KUALA LUMPUR, Aug 13 (Reuters) – Malaysia's state oil firm Petroliam Nasional (Petronas) said on Wednesday its second-quarter net profit rose 38 percent, driven by stronger oil production and sales of liquefied natural gas (LNG).
Net profit in the April to June period rose to 21.06 billion ringgit ($660.8 million) from 15.26 billion ringgit a year earlier, Petronas said. Revenue in the quarter increased 14.7 percent to 85.36 billion ringgit from 74.42 billion ringgit a year earlier.
Petronas, which finances more than a third of Malaysia's government budget via dividends, has in recent years invested heavily in Canadian shale assets, Iraqi oil fields and explored for new reserves in Malaysia as part of its five-year 300 billion ringgit capex programme that ends in 2015.
Chief Executive Shamsul Azhar Abbas said declining oil prices and rising operational cost could dent earnings in the second half of this year.
"Things are not going to be easy moving forward," he told reporters at a briefing. "It's getting harder to develop oil and gas, and cost continues to increase."
Shamsul said crude oil prices are expected to fall closer to $95 per barrel in the remaining part of the year. Oil prices averaged $108.9 per barrel in the first six months of 2014.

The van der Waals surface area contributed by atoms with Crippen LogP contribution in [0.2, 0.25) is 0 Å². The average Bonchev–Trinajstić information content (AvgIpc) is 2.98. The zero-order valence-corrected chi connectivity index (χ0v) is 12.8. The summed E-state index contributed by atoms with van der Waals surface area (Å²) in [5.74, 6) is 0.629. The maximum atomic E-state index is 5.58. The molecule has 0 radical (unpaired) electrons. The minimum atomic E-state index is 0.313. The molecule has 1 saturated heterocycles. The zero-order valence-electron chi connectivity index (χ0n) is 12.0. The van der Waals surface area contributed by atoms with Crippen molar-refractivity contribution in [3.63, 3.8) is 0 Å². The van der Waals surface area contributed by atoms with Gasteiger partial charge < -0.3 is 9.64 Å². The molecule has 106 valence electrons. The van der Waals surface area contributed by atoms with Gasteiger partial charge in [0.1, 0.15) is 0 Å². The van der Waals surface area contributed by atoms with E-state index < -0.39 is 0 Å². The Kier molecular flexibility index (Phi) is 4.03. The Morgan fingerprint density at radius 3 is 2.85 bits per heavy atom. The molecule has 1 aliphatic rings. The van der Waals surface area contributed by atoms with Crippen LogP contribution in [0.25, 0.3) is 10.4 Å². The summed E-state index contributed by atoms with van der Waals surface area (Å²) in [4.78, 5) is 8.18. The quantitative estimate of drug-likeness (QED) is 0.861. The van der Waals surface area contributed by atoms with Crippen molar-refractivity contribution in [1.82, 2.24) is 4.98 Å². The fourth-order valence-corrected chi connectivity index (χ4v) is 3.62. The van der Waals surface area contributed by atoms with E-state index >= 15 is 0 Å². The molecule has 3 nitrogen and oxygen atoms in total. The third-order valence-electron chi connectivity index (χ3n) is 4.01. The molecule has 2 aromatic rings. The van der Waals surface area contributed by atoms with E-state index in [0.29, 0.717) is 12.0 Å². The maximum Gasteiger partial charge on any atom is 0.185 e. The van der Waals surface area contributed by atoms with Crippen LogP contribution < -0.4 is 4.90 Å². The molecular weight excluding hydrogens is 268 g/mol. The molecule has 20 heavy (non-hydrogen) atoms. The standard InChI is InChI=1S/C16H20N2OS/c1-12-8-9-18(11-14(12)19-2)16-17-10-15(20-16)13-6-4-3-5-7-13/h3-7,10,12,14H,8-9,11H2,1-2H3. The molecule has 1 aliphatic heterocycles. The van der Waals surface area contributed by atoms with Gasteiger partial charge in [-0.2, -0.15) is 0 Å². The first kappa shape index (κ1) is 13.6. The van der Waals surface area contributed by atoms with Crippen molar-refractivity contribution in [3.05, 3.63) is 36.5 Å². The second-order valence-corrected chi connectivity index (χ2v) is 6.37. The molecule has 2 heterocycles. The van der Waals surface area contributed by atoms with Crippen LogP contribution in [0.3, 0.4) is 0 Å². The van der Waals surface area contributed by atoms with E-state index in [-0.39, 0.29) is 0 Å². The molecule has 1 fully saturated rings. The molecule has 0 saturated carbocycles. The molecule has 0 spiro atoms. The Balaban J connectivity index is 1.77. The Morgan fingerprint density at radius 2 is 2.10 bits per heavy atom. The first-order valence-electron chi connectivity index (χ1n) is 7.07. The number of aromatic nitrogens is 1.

Petronas' total domestic and international production climbed 6.3 percent in the second quarter to 2.2 million barrels of oil equivalent, from 2.07 million tonnes, as the Fortune 500 company ramped up output in Malaysia, Iraq, South Sudan and Canada.
Petronas plans to increase its overseas net profit contribution to 20 percent from 11 percent over the next five years, Shamsul added.
Shamsul said China's Sinopec Group had received approval from the Chinese government to buy a 15 percent stake in Petronas' Pacific NorthWest LNG export facility and has agreed on a direct purchase of 3 million tonnes of LNG for five years.
Petronas announced in April that it will sell Sinopec Group, the parent of Hong Kong and Shanghai-listed top Asian refiner Sinopec Corp, a 15 percent stake in the $11 billion export terminal on Canada's Pacific Coast.
(Reporting by Al-Zaquan Amer Hamzah; Writing by Yantoultra Ngui; editing by Stuart Grudgings)
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